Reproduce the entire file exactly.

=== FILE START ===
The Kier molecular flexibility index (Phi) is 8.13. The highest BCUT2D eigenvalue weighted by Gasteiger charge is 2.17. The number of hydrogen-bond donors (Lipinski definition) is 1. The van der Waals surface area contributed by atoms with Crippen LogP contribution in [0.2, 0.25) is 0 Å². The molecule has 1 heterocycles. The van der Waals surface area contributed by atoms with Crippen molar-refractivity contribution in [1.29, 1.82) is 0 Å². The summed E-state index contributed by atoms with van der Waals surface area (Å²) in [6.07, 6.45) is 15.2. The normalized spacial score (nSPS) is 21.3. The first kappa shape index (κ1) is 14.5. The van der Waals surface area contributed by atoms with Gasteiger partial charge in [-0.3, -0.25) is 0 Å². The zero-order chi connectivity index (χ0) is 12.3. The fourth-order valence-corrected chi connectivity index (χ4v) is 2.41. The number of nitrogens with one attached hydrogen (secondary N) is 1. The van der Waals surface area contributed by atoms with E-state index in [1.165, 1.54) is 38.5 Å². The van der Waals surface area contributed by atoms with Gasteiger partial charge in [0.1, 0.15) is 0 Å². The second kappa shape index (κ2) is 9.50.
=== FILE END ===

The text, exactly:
The Kier molecular flexibility index (Phi) is 8.13. The highest BCUT2D eigenvalue weighted by Gasteiger charge is 2.17. The number of hydrogen-bond donors (Lipinski definition) is 1. The van der Waals surface area contributed by atoms with Crippen LogP contribution in [0.2, 0.25) is 0 Å². The molecule has 1 heterocycles. The van der Waals surface area contributed by atoms with Crippen molar-refractivity contribution in [1.29, 1.82) is 0 Å². The summed E-state index contributed by atoms with van der Waals surface area (Å²) in [6.07, 6.45) is 15.2. The normalized spacial score (nSPS) is 21.3. The first kappa shape index (κ1) is 14.5. The van der Waals surface area contributed by atoms with Gasteiger partial charge in [-0.3, -0.25) is 0 Å². The zero-order chi connectivity index (χ0) is 12.3. The fourth-order valence-corrected chi connectivity index (χ4v) is 2.41. The number of nitrogens with one attached hydrogen (secondary N) is 1. The van der Waals surface area contributed by atoms with E-state index in [1.165, 1.54) is 38.5 Å². The van der Waals surface area contributed by atoms with Gasteiger partial charge in [0.1, 0.15) is 0 Å². The second kappa shape index (κ2) is 9.50.